Surly Shirley from Surbiton disembarked from the train at Leeds.
The porter who carried her luggage got nought for his dutiful deeds,
Except verbal abuse and a back ache caused by the physical strain
Of carrying Shirley’s portmanteaux to the taxi from the train.
Laden with luggage and Shirley, the taxi limped from the rank
Backfired as it passed Boots the chemist and again as it neared
Her destination was Otley, a town further north, slightly west
It was there that she hoped to put, her troublesome mother to rest.
She had requested that Shirley scatter, her ashes over the earth
On the banks of the Wharf, in Otley, the place of her mother’s birth.
In the Twilight Home for the Bewildered, her mother had ruled the roost
Putting her there in her sixties had given the old girl a boost.
Shirley went every Tuesday, with bottles of sherry and gin,
Her mother enjoyed a tipple and invited a few friends in.
The ‘Tuesday Club’ was the talk of the Home and the residents flocked
to her door
Many would fall off their walking frames to lie dribbling on the floor.
The Matron and staff tried to stop it but all to no avail
Shirley’s mum was too wise for them and resorted to a spot of blackmail.
She vetted every new resident and had a percentage of all of the rent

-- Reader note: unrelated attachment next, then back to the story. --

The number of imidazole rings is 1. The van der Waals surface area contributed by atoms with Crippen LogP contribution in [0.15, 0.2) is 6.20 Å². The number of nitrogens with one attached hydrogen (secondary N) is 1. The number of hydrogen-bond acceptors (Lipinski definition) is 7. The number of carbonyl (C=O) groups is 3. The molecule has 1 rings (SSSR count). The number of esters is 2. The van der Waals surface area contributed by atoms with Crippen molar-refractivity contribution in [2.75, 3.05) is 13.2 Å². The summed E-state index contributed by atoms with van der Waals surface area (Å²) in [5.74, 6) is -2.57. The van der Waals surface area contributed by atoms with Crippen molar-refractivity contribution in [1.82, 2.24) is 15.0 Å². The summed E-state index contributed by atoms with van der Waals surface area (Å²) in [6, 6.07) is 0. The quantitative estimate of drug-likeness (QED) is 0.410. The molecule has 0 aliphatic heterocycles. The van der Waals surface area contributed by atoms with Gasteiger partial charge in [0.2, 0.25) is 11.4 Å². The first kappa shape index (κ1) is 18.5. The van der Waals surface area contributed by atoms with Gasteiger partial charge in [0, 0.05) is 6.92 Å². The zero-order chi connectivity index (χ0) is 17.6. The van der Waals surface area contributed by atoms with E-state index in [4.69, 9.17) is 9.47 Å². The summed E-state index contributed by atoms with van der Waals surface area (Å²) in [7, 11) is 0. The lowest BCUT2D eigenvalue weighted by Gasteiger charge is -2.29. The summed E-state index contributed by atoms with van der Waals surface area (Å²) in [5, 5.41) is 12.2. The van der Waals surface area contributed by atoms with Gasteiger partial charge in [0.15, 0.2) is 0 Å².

As she later confided in Shirley, most of the staff were bent!
It was consumption that finally did her, she had died with a fag ‘tween her lips
A Capstan Full Strength, it was her favourite, she couldn’t abide filter tips!
Shirley had, had her cremated, it seemed apt she should go up in smoke
She already had lungs like a kipper and fingers the colour of light oak.
Once the curtains surrounded the catafalque Shirley left and went to the pub,
It was already way past lunchtime and she hadn’t had any grub!
The cremation took place on Wednesday, on Friday she picked up the urn
She was going to get one from Argos but she hadn’t got money to burn.
So, she bought a ‘weekend saver’ from that nice man at British Rail
Who said the trains were running on time and she’d arrive before noon without fail.
Then she phoned her old aunt Edna, and asked if it was alright to stay
When she came up to Otley to throw, her mother’s ashes away.
Edna said she’d prepare a room but couldn’t talk because of the door,
Apparently, someone was knocking and she was up to her eyes in washing the floor.
So, there she was in a taxi, laden down with her few worldly goods
Plus the urn, two Catherine Cookson’s and a couple of Christmas puds
That her mother had won at the bingo before having that fatal last drag
And which were now slowly fermenting in the bottom of her Morrison’s bag.
Shirley would move back to Otley, she was a Northern Girl, born and bred
There was nothing to keep her in Surbiton, now that her mother was dead.